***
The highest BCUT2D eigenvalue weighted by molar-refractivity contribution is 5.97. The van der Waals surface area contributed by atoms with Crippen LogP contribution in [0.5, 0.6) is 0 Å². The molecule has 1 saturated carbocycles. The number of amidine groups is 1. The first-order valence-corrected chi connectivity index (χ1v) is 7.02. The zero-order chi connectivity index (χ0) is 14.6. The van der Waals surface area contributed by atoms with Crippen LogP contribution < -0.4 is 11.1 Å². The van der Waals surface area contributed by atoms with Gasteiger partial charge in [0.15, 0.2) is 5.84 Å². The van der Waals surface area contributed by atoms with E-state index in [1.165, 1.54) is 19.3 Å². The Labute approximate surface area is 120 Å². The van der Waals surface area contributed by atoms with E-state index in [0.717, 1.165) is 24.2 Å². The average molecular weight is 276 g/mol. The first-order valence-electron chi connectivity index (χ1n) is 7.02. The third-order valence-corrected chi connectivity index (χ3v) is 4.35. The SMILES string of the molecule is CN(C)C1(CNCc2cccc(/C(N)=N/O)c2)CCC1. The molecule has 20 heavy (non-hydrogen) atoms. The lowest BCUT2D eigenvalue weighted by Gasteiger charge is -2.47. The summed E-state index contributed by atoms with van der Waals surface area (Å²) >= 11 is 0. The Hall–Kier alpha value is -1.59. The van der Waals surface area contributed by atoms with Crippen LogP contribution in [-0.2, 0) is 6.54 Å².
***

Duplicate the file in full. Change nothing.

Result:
The highest BCUT2D eigenvalue weighted by molar-refractivity contribution is 5.97. The van der Waals surface area contributed by atoms with Crippen LogP contribution in [0.5, 0.6) is 0 Å². The molecule has 1 saturated carbocycles. The number of amidine groups is 1. The first-order valence-corrected chi connectivity index (χ1v) is 7.02. The zero-order chi connectivity index (χ0) is 14.6. The van der Waals surface area contributed by atoms with Crippen LogP contribution < -0.4 is 11.1 Å². The van der Waals surface area contributed by atoms with Gasteiger partial charge in [0.15, 0.2) is 5.84 Å². The van der Waals surface area contributed by atoms with E-state index in [1.165, 1.54) is 19.3 Å². The Labute approximate surface area is 120 Å². The van der Waals surface area contributed by atoms with E-state index in [0.717, 1.165) is 24.2 Å². The average molecular weight is 276 g/mol. The first-order valence-electron chi connectivity index (χ1n) is 7.02. The third-order valence-corrected chi connectivity index (χ3v) is 4.35. The SMILES string of the molecule is CN(C)C1(CNCc2cccc(/C(N)=N/O)c2)CCC1. The molecule has 20 heavy (non-hydrogen) atoms. The lowest BCUT2D eigenvalue weighted by Gasteiger charge is -2.47. The summed E-state index contributed by atoms with van der Waals surface area (Å²) >= 11 is 0. The Hall–Kier alpha value is -1.59. The van der Waals surface area contributed by atoms with Crippen LogP contribution in [-0.2, 0) is 6.54 Å².